When it comes to dual-diagnosis patients, there are a wide variety of disorder combinations that a person could experience or exhibit. Of course, mental health disorders that are particularly common — e.g., depression or anxiety disorder — are more frequently found to coexist with secondary diagnoses than some of the more uncommon or obscure disorders. For example, dissociative identity disorder (colloquially known by its former name, which is split personality disorder) is much less common as part of a dual diagnosis than something like depression.
However, research has shown that addiction is among the most common disorders to be found among dual-diagnosis patients. In other words, when a patient suffers from more than one disorder or diagnosis, there’s an elevated likelihood that one of the disorders is a substance abuse problem.
Part of the reason why addiction so commonly occurs alongside secondary diagnoses — referred to as addiction comorbidity — is due to how addiction affects a person’s psychology. Since habitual substance abuse changes the structural, chemical, and functional capabilities of the brain, a person suffering from a substance abuse problem often exhibits and experiences immensely altered cognition. When at its most severe, a person with a substance abuse problem might seem to have a completely different personality. However, as a result of the emotional and other psychological changes that result from habitual substance abuse, a person could begin to exhibit symptoms of other mental or emotional disorders, including anxiety, depression, bipolar disorder, or one of many other mental health problems. For this reason, it’s quite common for people who suffer from substance abuse problems to also suffer from comorbid or co-occurring mental health disorders.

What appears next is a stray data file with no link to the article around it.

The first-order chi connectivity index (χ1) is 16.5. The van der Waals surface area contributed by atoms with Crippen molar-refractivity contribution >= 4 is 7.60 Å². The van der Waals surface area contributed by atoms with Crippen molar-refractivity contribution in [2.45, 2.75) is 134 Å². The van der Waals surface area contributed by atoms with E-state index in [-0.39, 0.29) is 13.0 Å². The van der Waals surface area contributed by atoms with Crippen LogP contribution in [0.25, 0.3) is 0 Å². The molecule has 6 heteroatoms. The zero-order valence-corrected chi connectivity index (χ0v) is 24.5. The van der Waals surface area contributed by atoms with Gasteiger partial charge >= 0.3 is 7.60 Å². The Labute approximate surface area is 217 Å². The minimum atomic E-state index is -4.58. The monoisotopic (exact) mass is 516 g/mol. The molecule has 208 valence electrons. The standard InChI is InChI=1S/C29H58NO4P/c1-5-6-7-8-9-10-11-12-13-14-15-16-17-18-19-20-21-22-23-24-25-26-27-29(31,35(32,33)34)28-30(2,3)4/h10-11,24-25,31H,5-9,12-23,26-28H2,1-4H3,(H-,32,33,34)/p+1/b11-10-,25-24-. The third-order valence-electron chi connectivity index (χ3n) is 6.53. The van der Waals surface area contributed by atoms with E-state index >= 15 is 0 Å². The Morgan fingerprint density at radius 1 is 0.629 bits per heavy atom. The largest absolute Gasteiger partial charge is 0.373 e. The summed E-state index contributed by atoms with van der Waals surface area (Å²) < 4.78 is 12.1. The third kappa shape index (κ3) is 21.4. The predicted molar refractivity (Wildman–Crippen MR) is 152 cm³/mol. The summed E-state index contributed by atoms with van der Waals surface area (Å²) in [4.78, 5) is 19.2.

Anyone who’s even remotely familiar with the process of recovery should have some concept of the importance of treating addiction with the right forms of treatment. When a person suffering from addiction isn’t receiving the right treatments and therapies, he or she stands little chance of achieving lasting sobriety. Thus, a person’s success in recovery often hinges on matching his or her recovery needs to the right forms of treatment.
When a person suffering from a substance abuse problem is a dual-diagnosis patient — and, therefore, suffers from a comorbid mental health disorder like depression or post-traumatic stress disorder — the individual’s success in recovery is now dependent on effective treatment for not one but two disorders.
It’s important to realize that, even though a mental health disorder and comorbid addiction might develop independently, it’s still possible that the development of one disorder is somehow related to or correlated with the development of the other. If this is, in fact, the case, then overcoming one disorder requires effective treatment of the other. So when a dual-diagnosis patient seeks/receives treatment for substance abuse, it’s essential that he or she receives treatment for both disorders as part of a single program. This is referred to as a dual-diagnosis treatment program.